Targeting the Middle Class

The Government's decision to reduce the rates of interest on various small savings schemes has quite naturally raised some storm. The official explanation is the necessity to maintain parity with market rates of interest, particularly that on the government bonds. Now the question is who gains and who loses in consequence of these cuts. The annual rate of interest on personal provident fund is going down from 8.7% to 8.1%. Those on Kishan Vikas Patras and National Savings Certificates will drop from 8.7% to 7.8% and from 8.5% to 8.1% respectively. Likewise, the rates of interest on Monthly Income Schemes, the Sukanya Samriddhi Scheme, the Senior Citizen Scheme, and the term deposits are going to be reduced substantially.

One point needs to be emphasised. Those who deposit their money in these schemes are not in general wealthy persons by Indian standards. They are not managers or directors of corporate houses. They do not live in skyscrapers or undertake frequent pleasure trips abroad.  Millions of persons belonging to the middle and lower income strata rely on the interests earned from these deposits for meeting their day to day expenses. This is particularly true of retired employees of the organised as well as the unorganised sector, particularly those who do not have substantial pension benefits. A person who gets Rs 5000 per month from his MIS deposit will have his monthly income reduced by more than 350 rupees. This is not an insignificant reduction as far as the lower income groups are concerned. Similar reductions in income will affect the standard of living (capability) of depositors in other schemes also. Of course, there is the usual argument of reduction of the burden of subsidies. The government's excuse in this regard is, however, hardly credible. Right now, the amount of unrealised loans given by the public sector banks stands at nearly Rs 2 trillions, and most of this colossal amount has been appropriated by the corporate sector. The case of Vijay Mallya is an example. By displaying an extreme callousness in recovering these loans, occasional boastful promises notwithsatnding, successive governments at the centre have made it clear that they are not against subsidies, only if these subsidies help the corporate tycoons.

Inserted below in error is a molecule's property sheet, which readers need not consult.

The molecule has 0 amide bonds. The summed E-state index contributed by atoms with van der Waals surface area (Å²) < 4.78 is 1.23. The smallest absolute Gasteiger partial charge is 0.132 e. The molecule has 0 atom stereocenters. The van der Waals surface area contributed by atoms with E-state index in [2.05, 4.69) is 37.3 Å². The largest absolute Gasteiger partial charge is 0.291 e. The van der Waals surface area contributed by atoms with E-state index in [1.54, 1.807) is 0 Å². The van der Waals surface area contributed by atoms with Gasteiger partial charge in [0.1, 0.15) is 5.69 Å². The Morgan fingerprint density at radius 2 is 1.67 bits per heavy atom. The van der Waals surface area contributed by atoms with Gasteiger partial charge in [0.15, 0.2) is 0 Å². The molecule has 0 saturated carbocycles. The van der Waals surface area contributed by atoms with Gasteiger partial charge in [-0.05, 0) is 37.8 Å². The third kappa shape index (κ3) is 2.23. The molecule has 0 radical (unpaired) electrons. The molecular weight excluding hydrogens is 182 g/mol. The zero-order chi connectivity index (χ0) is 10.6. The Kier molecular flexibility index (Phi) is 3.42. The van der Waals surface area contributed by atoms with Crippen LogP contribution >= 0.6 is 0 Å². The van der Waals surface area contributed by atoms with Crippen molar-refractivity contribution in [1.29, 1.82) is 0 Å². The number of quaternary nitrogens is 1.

The very banking system in India facilitates corruption with its devastating human cost. No doubt corruption today is 'public enemy number one' throughout the developing world while in India it looks beyond control. The largely hidden truth is that banks play an integral role in enabling the huge catastrophic corruption. Large scale corruption involving briefcases full of money is confined to the past. Corrupt officials and politicians now tend to rely on banks to hide the money they plunder and then make it appear "clean".